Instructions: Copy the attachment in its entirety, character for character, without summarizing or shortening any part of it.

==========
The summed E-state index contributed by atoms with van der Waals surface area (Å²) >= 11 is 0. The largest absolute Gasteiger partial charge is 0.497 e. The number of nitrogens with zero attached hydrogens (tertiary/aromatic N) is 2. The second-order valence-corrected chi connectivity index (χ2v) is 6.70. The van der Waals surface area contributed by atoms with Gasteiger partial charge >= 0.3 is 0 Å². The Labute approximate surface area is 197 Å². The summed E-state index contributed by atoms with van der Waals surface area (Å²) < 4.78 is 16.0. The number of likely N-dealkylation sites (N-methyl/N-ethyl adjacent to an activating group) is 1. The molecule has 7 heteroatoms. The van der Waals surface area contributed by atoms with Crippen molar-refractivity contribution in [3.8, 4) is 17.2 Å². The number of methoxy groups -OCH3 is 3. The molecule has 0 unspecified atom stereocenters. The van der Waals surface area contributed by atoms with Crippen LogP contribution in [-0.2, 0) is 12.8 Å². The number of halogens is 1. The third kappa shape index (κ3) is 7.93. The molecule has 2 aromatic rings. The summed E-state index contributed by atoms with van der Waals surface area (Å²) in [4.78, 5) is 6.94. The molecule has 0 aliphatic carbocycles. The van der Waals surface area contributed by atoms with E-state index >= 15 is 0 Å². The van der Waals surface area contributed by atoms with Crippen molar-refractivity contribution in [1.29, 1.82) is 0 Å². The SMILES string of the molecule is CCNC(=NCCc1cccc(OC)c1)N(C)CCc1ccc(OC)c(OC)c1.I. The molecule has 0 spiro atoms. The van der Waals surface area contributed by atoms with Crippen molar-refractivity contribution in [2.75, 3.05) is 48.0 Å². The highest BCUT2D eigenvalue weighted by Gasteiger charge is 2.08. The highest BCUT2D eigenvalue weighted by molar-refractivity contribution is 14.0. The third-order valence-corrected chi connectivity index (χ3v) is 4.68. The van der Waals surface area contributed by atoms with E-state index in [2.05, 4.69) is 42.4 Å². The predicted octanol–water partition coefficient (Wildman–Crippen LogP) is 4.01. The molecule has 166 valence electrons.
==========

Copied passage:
The summed E-state index contributed by atoms with van der Waals surface area (Å²) >= 11 is 0. The largest absolute Gasteiger partial charge is 0.497 e. The number of nitrogens with zero attached hydrogens (tertiary/aromatic N) is 2. The second-order valence-corrected chi connectivity index (χ2v) is 6.70. The van der Waals surface area contributed by atoms with Gasteiger partial charge >= 0.3 is 0 Å². The Labute approximate surface area is 197 Å². The summed E-state index contributed by atoms with van der Waals surface area (Å²) < 4.78 is 16.0. The number of likely N-dealkylation sites (N-methyl/N-ethyl adjacent to an activating group) is 1. The molecule has 7 heteroatoms. The van der Waals surface area contributed by atoms with Crippen molar-refractivity contribution in [3.8, 4) is 17.2 Å². The number of methoxy groups -OCH3 is 3. The molecule has 0 unspecified atom stereocenters. The van der Waals surface area contributed by atoms with Crippen LogP contribution in [-0.2, 0) is 12.8 Å². The number of halogens is 1. The third kappa shape index (κ3) is 7.93. The molecule has 2 aromatic rings. The summed E-state index contributed by atoms with van der Waals surface area (Å²) in [4.78, 5) is 6.94. The molecule has 0 aliphatic carbocycles. The van der Waals surface area contributed by atoms with E-state index >= 15 is 0 Å². The van der Waals surface area contributed by atoms with Crippen molar-refractivity contribution in [1.29, 1.82) is 0 Å². The SMILES string of the molecule is CCNC(=NCCc1cccc(OC)c1)N(C)CCc1ccc(OC)c(OC)c1.I. The molecule has 0 spiro atoms. The van der Waals surface area contributed by atoms with Crippen molar-refractivity contribution in [2.75, 3.05) is 48.0 Å². The highest BCUT2D eigenvalue weighted by Gasteiger charge is 2.08. The highest BCUT2D eigenvalue weighted by molar-refractivity contribution is 14.0. The third-order valence-corrected chi connectivity index (χ3v) is 4.68. The van der Waals surface area contributed by atoms with E-state index in [2.05, 4.69) is 42.4 Å². The predicted octanol–water partition coefficient (Wildman–Crippen LogP) is 4.01. The molecule has 166 valence electrons.